The only times that you may disobey the elders is if they are clearly asking you to disobey Scripture.  For instance, Acts 4 states, “So they called them and commanded them not to speak at all nor teach in the name of Jesus.  But Peter and John answered and said to them, ‘Whether it is right in the sight of God, you judge.  For we cannot but speak the things which we have seen and heard’” (Acts 4:18-20). Peter and the other apostles declare in Acts 5:29, “We ought to obey God rather than men.”

But going back to the elders’ instruction and counsel, if the elders witness unrepentance in regards to sin, this must be lovingly shared to the members of the congregation.  And the whole congregation must move together in church discipline towards an unrepentant member of the congregation.

Only God knows the true hearts of individuals, but a congregation must not allow one to continue as a member of the local fellowship when that individual is teaching contrary or living a contrast to the life and gospel of the Lord Jesus Christ.

So what would be examples of this in the Bible?

“Now I urge you, brethren, note those who cause divisions and offenses, contrary to the doctrine which you learned, and avoid them.  For those who are such do not serve our Lord Jesus Christ, but their own belly, and by smooth words and flattering speech deceive the hearts of the simple” (Romans 16:17-18).

 “It is actually reported that there is sexual immorality among you, and such sexual immorality as is not even named among the Gentiles—that a man has his father’s wife!  And you are puffed up, and have not rather mourned, that he who has done this deed, might be taken away from you.  For I indeed, as absent in body but present in spirit, have already judged (as though I were present) him who has so done this deed.  In the name of our Lord Jesus Christ, when you are gathered together, along with my spirit, with the power of our Lord Jesus Christ, deliver such a one to Satan for the destruction of the flesh, that his spirit may be saved in the day of the Lord Jesus.  Your glorying is not good.  Do you not know that a little leaven leavens the whole lump?  Therefore purge out the old leaven, that you may be a new lump, since you truly are unleavened.  For indeed Christ, our Passover, was sacrificed for us.  Therefore let us keep the feast, not with old leaven, nor with the leaven of malice and wickedness, but with the unleavened bread of sincerity and truth.  I wrote to you in my epistle not keep company with sexually immoral people.  Yet I certainly did not mean with the sexually immoral people of this world, or with the covetous, or extortioners, or idolaters, since then you would need to go out of the world.  But now I have written to you not to keep company with anyone named a brother, who is sexually immoral, or covetous, or an idolater, or a reviler, or a drunkard, or an extortioner—not even to eat with such a person.  For what have I do to with judging those also who are outside?  Do you not judge those who are inside?  But those who are outside God judges.  Therefore put away from yourselves the evil person (I Corinthians 5).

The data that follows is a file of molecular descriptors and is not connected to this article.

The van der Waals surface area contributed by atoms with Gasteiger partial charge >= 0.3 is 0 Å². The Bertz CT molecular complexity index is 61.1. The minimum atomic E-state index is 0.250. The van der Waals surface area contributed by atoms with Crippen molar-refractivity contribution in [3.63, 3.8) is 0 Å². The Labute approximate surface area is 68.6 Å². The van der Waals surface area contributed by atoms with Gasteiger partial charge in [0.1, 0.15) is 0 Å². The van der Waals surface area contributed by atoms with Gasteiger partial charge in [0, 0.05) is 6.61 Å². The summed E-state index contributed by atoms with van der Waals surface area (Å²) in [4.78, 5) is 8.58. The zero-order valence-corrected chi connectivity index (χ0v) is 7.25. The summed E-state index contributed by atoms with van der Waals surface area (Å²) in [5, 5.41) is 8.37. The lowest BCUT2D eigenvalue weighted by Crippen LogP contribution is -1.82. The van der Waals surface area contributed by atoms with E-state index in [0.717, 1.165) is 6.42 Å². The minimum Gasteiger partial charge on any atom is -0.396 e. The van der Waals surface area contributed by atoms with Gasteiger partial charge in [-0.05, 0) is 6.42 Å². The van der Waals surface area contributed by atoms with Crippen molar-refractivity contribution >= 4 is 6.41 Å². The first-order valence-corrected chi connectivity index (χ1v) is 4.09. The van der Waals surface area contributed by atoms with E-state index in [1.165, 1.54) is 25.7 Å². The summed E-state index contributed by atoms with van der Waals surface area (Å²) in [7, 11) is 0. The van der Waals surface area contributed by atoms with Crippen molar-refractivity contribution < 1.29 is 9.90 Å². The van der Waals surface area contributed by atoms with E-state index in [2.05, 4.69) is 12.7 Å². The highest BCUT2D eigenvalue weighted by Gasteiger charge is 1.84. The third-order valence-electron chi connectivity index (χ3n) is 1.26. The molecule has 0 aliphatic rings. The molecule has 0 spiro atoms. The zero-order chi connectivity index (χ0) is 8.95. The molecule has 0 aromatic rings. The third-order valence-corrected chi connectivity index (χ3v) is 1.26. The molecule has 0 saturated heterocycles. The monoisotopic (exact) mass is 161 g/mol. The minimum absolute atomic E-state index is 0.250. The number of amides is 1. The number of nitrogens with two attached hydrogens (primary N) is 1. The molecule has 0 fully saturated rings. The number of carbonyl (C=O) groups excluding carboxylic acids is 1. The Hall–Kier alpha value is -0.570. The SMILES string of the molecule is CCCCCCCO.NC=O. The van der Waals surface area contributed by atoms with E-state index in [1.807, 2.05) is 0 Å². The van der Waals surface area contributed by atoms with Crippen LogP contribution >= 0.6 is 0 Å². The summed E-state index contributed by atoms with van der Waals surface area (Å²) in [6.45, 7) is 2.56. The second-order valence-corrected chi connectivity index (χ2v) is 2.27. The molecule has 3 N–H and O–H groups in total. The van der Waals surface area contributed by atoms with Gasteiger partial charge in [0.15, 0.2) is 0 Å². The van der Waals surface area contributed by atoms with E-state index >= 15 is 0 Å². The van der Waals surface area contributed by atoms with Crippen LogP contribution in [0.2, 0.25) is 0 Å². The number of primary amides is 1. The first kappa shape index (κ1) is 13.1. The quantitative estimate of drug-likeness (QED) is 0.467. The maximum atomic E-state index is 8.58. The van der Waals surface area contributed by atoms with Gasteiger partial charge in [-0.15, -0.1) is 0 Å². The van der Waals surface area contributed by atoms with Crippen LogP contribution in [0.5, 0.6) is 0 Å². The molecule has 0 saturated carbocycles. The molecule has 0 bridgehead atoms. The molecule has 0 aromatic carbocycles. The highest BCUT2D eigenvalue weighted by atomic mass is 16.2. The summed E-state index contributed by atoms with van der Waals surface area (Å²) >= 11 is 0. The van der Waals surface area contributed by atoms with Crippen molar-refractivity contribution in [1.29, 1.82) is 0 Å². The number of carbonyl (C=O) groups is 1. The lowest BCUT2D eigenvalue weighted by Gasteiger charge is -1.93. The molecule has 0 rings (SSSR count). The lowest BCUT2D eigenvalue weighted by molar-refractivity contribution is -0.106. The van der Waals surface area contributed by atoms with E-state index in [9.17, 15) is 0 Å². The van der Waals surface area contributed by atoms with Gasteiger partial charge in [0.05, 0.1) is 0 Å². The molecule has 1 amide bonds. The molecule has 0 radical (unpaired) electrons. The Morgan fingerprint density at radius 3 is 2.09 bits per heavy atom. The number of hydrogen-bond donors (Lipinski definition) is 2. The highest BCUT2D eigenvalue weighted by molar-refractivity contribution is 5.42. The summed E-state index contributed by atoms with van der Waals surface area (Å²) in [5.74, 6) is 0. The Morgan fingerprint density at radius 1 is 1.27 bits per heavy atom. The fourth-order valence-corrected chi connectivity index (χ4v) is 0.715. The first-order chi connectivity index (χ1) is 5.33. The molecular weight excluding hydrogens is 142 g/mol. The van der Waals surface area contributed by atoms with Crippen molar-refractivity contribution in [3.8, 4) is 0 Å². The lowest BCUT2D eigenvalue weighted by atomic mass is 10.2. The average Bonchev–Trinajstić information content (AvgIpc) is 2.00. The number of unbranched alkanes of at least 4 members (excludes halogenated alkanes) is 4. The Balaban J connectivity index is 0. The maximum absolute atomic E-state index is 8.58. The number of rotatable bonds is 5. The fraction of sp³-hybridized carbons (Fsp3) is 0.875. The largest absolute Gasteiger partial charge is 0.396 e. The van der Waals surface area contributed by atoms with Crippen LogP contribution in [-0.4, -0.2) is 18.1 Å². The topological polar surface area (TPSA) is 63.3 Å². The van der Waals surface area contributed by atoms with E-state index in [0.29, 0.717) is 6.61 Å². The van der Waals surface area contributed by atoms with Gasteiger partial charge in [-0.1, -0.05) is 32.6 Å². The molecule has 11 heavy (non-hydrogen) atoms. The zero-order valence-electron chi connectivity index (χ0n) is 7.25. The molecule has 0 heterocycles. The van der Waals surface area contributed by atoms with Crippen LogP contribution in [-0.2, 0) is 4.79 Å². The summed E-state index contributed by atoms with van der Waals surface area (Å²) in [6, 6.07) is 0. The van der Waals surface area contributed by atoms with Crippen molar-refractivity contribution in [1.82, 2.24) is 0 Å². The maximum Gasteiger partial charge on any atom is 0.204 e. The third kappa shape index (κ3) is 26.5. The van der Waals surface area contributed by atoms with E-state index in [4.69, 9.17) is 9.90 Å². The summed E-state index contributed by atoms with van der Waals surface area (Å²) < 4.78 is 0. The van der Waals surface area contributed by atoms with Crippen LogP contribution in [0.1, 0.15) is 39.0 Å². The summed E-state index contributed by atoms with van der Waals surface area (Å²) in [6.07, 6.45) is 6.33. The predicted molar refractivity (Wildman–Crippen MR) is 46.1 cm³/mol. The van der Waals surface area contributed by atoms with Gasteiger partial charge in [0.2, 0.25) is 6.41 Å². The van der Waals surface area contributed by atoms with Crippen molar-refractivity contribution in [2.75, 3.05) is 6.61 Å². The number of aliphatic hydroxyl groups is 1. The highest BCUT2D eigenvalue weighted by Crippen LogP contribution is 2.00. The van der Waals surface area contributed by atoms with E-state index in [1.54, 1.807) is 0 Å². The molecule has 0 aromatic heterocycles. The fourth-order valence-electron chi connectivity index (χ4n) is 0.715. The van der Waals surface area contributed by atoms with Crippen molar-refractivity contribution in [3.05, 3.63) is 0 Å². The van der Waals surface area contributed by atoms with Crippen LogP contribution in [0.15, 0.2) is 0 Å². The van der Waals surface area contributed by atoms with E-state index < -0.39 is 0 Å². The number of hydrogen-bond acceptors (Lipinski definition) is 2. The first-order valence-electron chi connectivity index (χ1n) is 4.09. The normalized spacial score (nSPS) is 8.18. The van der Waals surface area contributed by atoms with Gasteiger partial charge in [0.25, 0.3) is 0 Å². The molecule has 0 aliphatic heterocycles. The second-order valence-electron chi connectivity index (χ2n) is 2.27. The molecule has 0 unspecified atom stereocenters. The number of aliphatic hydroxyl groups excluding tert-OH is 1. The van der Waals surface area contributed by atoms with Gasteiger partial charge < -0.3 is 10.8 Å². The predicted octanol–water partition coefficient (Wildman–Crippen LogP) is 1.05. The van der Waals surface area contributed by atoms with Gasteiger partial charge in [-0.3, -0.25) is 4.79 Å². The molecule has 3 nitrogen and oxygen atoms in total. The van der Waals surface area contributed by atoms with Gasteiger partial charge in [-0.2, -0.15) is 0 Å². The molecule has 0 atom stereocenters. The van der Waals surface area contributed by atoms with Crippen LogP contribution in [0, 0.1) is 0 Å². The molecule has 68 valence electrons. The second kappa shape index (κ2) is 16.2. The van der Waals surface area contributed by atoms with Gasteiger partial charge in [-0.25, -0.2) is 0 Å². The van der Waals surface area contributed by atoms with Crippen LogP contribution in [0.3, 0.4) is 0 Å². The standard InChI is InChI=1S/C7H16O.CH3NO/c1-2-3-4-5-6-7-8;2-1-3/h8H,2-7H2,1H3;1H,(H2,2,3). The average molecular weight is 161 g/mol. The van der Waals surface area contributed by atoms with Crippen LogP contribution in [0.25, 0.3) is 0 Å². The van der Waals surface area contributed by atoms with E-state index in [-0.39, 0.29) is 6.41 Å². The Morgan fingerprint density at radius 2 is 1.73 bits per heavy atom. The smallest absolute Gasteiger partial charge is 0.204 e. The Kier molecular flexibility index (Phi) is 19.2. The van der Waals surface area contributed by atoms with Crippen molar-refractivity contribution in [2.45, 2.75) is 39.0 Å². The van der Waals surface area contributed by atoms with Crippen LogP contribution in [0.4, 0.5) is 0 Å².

“I marvel that you are turning away so soon from Him who called you in the grace of Christ, to a different gospel, which is not another; but there are some who trouble you and want to pervert the gospel of Christ.  But even if we, or an angel from heaven, preach any other gospel to you, let him be accursed.  As we have said before, so now I say again, if anyone preaches any other gospel to you than what you have received, let him be accursed” (Galatians 1:6-9).

“But we command you, brethren, in the name of Lord Jesus Christ, that you withdraw from every brother who walks disorderly and not according to the tradition which he received from us.” (II Thessalonians 3:6)

“Do not receive an accusation against an elder except from two or three witnesses.  Those who are sinning rebuke in the presence of all, that the rest also may fear” (I Timothy 5:19-20).

 “But avoid foolish disputes, genealogies, contentions, and strivings about the law; for they are unprofitable and useless.  Reject a divisive man after the first and second admonition, knowing that such a person is warped and sinning, being self-condemned” (Titus 3:9-11).

In these passages, we have examples of those attacking essential doctrines of Christianity or living in notorious immorality.  When a church member is blatantly teaching that which is contrary to Scripture or living an ongoing, unrepentant life of sin, the local assembly is to move congregationally (a church vote) in removing the sinning person’s membership.

Is this loving?  Deitrich Bonhoeffer writes, “Nothing is so cruel as the tenderness that consigns another to his sin.  Nothing can be more compassionate than the severe rebuke that calls a brother back from the path of sin.”